Fertility

A vast majority of women who hope to have children are not ‘nutritionally prepared'

Being nutritionally unprepared could put your child's health at risk.

Often, when women decide they want to have children they are advised by doctors to stop drinking alcohol, smoking and ensure their diet is giving them enough folic acid and iron, in order to prepare their body for pregnancy.

However, new research has found that dietary changes should be made years before attempting to conceive. In fact, experts are warning that the vast majority of women of reproductive age aren't nutritionally prepared for pregnancy.

The study by University College London, published in The Lancet, researched 509 women of reproductive age and found 96% had iron and folate intakes below the recommendation for pregnancy. Experts are subsequently warning that diet and lifestyle overhauls need to be made years before considering having children.

Researchers are also advising that children be taught about the best diet to prepare for pregnancy.They found that more than one quarter of pregnant women are overweight or obese, and warned more long-term efforts need to be made to reduce high levels of obesity among expecting parents.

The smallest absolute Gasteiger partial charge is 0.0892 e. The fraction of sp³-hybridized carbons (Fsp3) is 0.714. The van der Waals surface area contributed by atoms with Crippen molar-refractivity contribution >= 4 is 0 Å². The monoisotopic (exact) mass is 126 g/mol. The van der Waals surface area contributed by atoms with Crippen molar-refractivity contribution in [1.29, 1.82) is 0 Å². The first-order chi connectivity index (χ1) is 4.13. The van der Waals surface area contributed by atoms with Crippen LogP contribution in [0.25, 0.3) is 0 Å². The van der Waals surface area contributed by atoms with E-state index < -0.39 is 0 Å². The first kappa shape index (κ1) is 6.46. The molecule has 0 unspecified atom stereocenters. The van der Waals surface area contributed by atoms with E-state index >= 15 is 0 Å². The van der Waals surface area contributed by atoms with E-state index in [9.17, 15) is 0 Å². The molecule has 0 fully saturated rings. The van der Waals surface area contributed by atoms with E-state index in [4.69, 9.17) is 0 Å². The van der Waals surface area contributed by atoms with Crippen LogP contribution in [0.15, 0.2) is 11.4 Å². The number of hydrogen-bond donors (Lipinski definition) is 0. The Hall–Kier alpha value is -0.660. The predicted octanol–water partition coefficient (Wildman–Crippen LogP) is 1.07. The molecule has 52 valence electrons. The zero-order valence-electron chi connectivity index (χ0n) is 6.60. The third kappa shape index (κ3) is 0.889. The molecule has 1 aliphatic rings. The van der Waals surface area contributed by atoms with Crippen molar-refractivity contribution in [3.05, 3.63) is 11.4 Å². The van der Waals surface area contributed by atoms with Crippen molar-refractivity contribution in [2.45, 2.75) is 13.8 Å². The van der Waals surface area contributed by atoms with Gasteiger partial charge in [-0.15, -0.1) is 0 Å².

According to the New Zealand Ministry of Health, it is recommended that New Zealand adults consume around 400 micro grams of folate acid each day. Daily folate requirements increase substantially for pregnant and breastfeeding women and therefore they are recommended to consume around 600 and 500 micro grams of folate each day.

Being nutritionally unprepared for pregnancy puts the long-term health of children at risk, and excess weight while carrying a baby increases the risk of cardiovascular, metabolic, immune and neurological diseases.

Not only does it impact subsequent children if you do manage to conceive with an unhealthy diet, but the chances of that happening in the first place are already reduced. In fact, links between male obesity and poor sperm quality have been made.

Experts are said to be 'extremely concerned' by the findings of the study, with lead author Professor Judith Stephenson saying:

'The preconception period is a critical time when parental health - including weight, metabolism, and diet - can influence the risk of future chronic disease in children, and we must now re-examine public health policy to help reduce this risk.

'While the current focus on risk factors, such as smoking and excess alcohol intake, is important, we also need new drives to prepare nutritionally for pregnancy for both parents.'

This article originally appeared on Grazia.